Sunday, January 13, 2008

prisoners to be "chipped like dogs"

according to the independent (via talkleft), the british ministry of justice is "planning to implant "machine-readable" microchips under the skin of thousands of offenders as part of an expansion of the electronic tagging scheme that would create more space in British jails."

the proposal is purportedly motivated by prison overcrowding, as "the prison population soared from 60,000 in 1997 to 80,000 today." even at 80k, however, the incarceration rate in england and wales of 148 per 100,000 is only one-fifth the united states rate of 750 per 100,000. given the costs of incarceration and recent technological advances, we'll surely see more of this technology in the states as well.

while many of us recoil at the idea of implanting people with tracking devices, i'd be first in line for such a device at my own sentencing hearing. think about it: would you rather do six months in the county jail or wear a temporary implant that allows you to go about your business? what about an implant versus a year in a maximum-security state penitentiary?

in fact, i'd even prefer a temporary implant to a bulky ankle bracelet or other external electronic monitoring device. in social interactions, one would be far less stigmatized while wearing an implant -- in goffman's terms, this represents a big move from discredited to discreditable status. temporary is the key qualifier here, of course, with the assumption that any such device would be fully removed at the conclusion of one's sentence.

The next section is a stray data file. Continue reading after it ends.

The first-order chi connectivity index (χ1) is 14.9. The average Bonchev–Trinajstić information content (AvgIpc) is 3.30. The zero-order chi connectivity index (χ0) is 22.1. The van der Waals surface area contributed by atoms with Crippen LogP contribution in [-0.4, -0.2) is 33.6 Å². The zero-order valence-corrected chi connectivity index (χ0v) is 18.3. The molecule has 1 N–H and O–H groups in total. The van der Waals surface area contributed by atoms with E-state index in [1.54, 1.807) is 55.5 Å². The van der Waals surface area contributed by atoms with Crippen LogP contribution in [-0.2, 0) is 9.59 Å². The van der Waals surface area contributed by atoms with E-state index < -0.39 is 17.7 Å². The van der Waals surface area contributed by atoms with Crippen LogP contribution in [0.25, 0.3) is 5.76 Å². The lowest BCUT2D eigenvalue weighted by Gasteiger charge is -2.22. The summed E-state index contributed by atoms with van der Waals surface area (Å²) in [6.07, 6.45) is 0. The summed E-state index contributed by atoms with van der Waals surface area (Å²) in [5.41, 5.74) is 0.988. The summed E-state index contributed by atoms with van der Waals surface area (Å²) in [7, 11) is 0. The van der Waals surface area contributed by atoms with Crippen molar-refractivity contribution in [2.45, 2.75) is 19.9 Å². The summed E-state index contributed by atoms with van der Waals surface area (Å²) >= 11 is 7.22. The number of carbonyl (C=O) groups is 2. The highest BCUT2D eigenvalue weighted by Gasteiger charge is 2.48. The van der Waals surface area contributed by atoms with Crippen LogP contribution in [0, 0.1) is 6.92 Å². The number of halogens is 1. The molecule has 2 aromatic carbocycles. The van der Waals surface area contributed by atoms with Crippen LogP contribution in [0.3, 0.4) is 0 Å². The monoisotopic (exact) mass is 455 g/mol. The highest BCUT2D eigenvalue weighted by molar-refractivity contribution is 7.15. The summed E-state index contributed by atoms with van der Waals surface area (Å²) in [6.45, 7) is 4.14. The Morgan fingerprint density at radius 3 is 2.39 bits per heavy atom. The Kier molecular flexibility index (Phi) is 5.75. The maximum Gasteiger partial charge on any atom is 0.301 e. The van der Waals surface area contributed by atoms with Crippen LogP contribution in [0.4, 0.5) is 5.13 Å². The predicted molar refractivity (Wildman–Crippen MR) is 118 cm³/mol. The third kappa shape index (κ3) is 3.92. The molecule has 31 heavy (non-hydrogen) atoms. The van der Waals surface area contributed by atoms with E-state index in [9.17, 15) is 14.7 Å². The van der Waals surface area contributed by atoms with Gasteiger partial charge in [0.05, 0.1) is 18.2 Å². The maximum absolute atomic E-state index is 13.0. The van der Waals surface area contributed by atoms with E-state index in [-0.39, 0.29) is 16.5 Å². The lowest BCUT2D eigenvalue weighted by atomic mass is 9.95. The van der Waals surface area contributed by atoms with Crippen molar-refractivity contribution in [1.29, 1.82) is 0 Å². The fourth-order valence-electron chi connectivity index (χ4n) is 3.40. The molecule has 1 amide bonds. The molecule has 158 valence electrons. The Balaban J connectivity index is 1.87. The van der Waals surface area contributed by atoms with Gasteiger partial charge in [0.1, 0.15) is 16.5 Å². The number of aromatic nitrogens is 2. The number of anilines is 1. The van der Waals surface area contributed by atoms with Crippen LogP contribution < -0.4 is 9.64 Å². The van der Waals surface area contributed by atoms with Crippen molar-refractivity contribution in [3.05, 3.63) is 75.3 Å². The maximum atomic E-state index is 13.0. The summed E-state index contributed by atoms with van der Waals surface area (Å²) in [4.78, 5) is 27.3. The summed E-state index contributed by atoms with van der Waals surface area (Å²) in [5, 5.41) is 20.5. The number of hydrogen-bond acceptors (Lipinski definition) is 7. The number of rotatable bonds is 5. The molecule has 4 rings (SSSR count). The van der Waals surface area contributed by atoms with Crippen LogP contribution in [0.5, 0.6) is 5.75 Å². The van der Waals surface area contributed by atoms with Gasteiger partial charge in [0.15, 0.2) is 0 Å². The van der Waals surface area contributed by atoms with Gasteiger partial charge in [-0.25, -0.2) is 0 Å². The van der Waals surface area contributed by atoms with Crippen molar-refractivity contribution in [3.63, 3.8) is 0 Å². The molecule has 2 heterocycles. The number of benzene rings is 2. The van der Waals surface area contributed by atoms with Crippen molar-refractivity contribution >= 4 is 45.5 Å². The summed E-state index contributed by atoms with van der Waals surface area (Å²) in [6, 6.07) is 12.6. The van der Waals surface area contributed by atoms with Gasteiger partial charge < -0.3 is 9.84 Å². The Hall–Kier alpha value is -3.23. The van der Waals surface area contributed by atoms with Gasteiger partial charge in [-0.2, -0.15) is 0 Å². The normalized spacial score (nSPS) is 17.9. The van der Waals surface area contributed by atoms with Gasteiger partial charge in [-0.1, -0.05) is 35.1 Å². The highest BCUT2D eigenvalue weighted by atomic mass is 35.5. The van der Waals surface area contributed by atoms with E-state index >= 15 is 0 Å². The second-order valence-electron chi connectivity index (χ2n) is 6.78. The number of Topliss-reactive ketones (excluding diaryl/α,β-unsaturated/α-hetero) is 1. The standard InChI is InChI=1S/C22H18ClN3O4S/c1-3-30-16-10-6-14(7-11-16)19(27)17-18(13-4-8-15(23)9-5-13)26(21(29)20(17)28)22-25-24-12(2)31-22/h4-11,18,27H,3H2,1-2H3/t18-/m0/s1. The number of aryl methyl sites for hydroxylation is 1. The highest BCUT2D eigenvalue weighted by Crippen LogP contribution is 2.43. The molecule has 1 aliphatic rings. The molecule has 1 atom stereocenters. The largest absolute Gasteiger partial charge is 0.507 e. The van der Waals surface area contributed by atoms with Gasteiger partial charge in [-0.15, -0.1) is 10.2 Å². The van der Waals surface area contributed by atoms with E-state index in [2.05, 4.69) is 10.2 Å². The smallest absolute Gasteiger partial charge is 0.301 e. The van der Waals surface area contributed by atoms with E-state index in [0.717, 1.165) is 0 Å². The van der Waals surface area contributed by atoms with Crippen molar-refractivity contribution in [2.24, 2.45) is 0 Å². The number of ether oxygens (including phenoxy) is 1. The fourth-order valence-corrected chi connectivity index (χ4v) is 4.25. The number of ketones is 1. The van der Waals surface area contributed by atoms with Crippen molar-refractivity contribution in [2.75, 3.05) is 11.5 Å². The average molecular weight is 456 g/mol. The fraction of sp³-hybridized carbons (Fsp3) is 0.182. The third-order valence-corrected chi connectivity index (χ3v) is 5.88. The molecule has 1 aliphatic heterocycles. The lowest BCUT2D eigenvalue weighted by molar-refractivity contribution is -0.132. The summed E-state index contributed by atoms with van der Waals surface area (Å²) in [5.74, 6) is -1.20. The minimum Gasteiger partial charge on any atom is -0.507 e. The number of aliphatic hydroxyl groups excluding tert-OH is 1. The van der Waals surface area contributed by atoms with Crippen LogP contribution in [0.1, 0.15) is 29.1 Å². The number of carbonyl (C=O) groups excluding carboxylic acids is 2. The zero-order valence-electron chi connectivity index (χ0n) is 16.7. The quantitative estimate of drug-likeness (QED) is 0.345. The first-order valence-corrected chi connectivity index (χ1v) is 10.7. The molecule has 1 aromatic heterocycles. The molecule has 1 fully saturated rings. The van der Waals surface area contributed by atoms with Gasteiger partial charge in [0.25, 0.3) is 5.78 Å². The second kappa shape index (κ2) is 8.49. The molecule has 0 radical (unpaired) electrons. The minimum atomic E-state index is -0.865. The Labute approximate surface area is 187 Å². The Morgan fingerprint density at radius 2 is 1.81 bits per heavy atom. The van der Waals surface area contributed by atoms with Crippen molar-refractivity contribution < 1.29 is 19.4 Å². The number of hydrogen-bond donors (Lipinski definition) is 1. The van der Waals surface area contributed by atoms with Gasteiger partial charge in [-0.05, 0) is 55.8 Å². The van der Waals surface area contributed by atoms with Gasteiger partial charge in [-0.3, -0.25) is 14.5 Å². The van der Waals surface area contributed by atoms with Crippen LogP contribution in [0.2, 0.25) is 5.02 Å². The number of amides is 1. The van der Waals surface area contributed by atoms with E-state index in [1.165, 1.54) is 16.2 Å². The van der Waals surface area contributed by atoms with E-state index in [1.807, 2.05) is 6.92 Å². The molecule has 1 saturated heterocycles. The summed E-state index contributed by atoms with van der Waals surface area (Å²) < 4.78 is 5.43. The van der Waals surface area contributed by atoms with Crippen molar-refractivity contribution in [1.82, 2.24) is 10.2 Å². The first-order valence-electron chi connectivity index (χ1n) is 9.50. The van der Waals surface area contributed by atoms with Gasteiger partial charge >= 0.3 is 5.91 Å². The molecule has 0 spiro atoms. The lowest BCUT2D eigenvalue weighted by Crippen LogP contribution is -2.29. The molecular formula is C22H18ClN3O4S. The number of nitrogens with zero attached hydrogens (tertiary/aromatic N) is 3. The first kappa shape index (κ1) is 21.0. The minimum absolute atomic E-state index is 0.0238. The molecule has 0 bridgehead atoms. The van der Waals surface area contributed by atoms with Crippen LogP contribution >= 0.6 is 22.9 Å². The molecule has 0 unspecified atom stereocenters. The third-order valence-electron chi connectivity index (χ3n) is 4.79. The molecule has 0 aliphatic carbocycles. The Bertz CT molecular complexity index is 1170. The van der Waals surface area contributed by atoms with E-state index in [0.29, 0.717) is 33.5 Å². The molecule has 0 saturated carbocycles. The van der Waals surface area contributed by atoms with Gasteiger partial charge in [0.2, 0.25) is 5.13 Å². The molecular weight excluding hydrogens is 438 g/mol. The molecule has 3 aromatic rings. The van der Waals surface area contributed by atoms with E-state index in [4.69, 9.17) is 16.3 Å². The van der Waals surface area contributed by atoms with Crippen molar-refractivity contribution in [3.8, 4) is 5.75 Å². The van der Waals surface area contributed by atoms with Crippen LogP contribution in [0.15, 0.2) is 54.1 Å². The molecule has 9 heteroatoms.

i'm not advocating implants, but any discussion of their use should take into account the interests and the grim alternatives faced by the men and women who would be wearing them. i can imagine a slippery policy slope in which the practice is first applied to volunteers from heavily stigmatized groups and then generalized outward. if i'm correct, that means high-risk sex offenders will be the first to wear such implants. in the end, however, i suspect we'll all be wearing 'em.

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